Last Updated: March 10, 2017
The recent bout of torrential rain in Singapore means it’s sweater weather and a good excuse to warm up with a hearty hot pot meal.
If you’re in the Chinatown vicinity, Guo Fu Steamboat is the place to warm your belly and heart with an assortment of broths that aren’t only tasty but beneficial to your health too. The boss, Neo, told us that some flavours are specially concocted in consultation with a Chinese medicine practitioner, who is one of his regular customers.
The interior of the restaurant follows a simple oriental style, reflecting a menu that is heavily influenced by Northeast China.
You can choose from up to 10 broths, and since the Northeastern region of China is nearer to Korea, don’t be surprised to find Kimchi Soup as one of the options. Other unique soups include the Male Vitality Soup, Beauty Soup, and Curry Beef Soup.
We opted for the A la Carte Hotpot Buffet ($23.90++ for Lunch / $25.90++ for Dinner / $27.90++ for Weekend Dinner) and soups are at an additional cost ranging from $3 to $7. You can choose to have an individual small pot to yourself or opt for a larger pot to share with a friend.
Simply place your orders by stating the number of portions you’d like to have directly on the menu.
In no time, our table was packed with plates of sliced pork, beef, fish, pig liver, fresh seafood, and vegetables all lined up neatly, waiting to be thrown into our pots.
But, before you gobble down all the food, have a look at the menu again — there’s xiao long bao (XLB) included, which means free-flow XLB throughout your meal! Honestly, this was quite the highlight of our visit.
Plump and juicy, the soup concealed within was naturally sweet and the skin was just the right thickness; definitely better than those you’ll find at the regular restaurant chains. Go on and order a basket or two to have before the feasting begins.
While your hot pot bubbles away, head over to the condiment station to concoct a sauce according to your preference. The seafood pastes (spicy and non spicy) are specially homemade to complement the beef slices.
We opted for individual pots, and while the Spicy Soup ($3) may look intimidating at first with its dark, fiery hue, it had a strong herbal aftertaste and wasn’t as spicy and we thought it would be. If you’d like it spicier, just “call” for the friendly staff via the buttons near the table.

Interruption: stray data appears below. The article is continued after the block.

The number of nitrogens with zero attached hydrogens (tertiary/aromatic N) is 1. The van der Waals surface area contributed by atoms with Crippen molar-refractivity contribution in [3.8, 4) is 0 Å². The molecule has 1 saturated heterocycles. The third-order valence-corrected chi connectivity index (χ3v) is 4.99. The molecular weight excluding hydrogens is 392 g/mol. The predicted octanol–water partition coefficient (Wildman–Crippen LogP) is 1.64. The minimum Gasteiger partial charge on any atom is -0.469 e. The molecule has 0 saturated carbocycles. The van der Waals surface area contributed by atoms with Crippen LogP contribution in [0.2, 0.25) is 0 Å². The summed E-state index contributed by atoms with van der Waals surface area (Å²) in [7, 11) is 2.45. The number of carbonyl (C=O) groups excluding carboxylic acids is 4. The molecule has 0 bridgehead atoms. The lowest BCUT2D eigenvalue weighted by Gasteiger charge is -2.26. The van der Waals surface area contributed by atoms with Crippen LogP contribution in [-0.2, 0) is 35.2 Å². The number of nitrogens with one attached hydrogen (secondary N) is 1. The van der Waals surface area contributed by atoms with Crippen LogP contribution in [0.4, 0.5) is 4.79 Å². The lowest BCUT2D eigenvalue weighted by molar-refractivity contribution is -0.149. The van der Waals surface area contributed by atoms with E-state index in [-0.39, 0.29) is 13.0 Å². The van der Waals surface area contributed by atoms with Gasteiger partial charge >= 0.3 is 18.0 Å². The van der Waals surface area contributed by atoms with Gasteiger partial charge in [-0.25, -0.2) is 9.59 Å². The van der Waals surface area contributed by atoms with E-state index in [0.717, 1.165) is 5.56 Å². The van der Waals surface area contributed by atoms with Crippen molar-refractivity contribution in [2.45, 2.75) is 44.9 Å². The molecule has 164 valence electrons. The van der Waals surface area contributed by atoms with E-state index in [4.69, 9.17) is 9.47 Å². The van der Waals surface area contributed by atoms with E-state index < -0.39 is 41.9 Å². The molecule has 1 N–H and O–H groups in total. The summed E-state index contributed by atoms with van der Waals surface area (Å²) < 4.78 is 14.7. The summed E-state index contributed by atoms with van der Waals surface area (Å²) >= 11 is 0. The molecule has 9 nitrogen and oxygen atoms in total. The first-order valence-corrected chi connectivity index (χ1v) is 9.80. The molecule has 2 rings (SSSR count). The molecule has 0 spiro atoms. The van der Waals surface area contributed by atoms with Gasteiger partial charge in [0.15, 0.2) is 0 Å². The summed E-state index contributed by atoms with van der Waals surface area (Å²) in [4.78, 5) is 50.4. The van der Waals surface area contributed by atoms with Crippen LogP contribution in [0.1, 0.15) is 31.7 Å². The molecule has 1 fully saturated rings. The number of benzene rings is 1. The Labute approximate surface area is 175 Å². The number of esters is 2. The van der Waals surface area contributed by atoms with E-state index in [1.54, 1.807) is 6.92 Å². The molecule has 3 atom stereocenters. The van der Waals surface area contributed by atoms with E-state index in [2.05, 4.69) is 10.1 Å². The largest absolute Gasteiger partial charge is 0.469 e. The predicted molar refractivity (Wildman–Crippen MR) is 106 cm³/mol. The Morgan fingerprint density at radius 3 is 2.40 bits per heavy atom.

The Beauty Soup ($7) is rich in collagen, encompassing a broth made by boiling black chicken, cordyceps and other Chinese herbs. It was a light and tasty soup option if you’d like to retain the natural flavours of the ingredients.
The Sliced Pork and Sliced Beef came in generous portions, and were thinly sliced to soak up the flavour of the broth it was cooked in.
There’s even beef tripe and ox belly, which I reckon would go well with the heavier soup bases. Now that you know what Guo Fu Steamboat has to offer, it’s time you head down to try the different hot pot soup bases so that you can let us know which one you liked best.
Neo explained that they’ve been in the business for 11 years now, and they’ve experimented with both gas and electronic hot pots. Returning customers have requested to have these good ol’ metallic hot pots that are fuelled by gel fire starters, which apparently makes the soup tastier.
If you’re looking for a hot pot buffet that will not only fill you up but is nourishing at the same time, Guo Fu Steamboat will keep you coming back for its delicious broths that aren’t anything like the MSG laden ones out there. Plus, there’s free-flow xiao long bao…need I say more?
Expected damage: $23.90++ – $30++ per person